So inside your project , create a new class and name it Person.cs , inside your newly created class , add these 2 properties

public class Person
    public string FirstName { get; set; }
    public string LastName { get; set; }
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Ok , I suppose this is straight simple and easy for now , we just declared a new type with 2 string properties that represent the first and last name of a person , now , we'll create an extension method that will return the full name of the person that it's applied on , to do that , we need to create a new folder and name it Extensions , it's not mandatory though , but to remain precise and organized , we'll try to segregate things up a bit.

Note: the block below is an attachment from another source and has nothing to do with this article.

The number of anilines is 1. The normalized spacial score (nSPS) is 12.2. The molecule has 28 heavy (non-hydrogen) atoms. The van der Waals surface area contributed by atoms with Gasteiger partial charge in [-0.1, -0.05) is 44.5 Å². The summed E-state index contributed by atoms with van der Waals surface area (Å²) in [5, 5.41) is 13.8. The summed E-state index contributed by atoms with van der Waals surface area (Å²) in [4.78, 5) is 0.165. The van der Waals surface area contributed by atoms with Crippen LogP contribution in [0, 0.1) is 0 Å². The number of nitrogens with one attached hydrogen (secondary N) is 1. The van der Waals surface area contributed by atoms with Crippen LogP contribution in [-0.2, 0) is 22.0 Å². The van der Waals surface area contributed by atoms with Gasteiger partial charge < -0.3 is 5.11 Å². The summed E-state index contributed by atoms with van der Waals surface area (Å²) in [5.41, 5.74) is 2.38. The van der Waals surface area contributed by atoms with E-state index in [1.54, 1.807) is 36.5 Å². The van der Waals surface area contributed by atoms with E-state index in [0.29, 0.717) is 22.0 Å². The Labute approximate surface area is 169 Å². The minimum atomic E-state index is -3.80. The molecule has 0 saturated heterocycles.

In the root of your project , create a new folder and add a class to it named MyExtensions.cs.

Now if you take a look back at that overview up top , it mentioned that extension methods are static methods , to add to it , they must exist in a static class , so for that , we gotta mark MyExtensions class as a static class , and its members should also be static since static classes only accept static members.

Your class should look something like this:

public static class MyExtensions
    //Extension Methods Go Here.

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Now we're all set to start extending our Person type , which is what we'll be doing next.

Creating the GetFullName extension method

Our Person type has a first and last name properties , but what if in a certain case , we wanted to get the full name of our person , for that reason , we'll be extending on that type.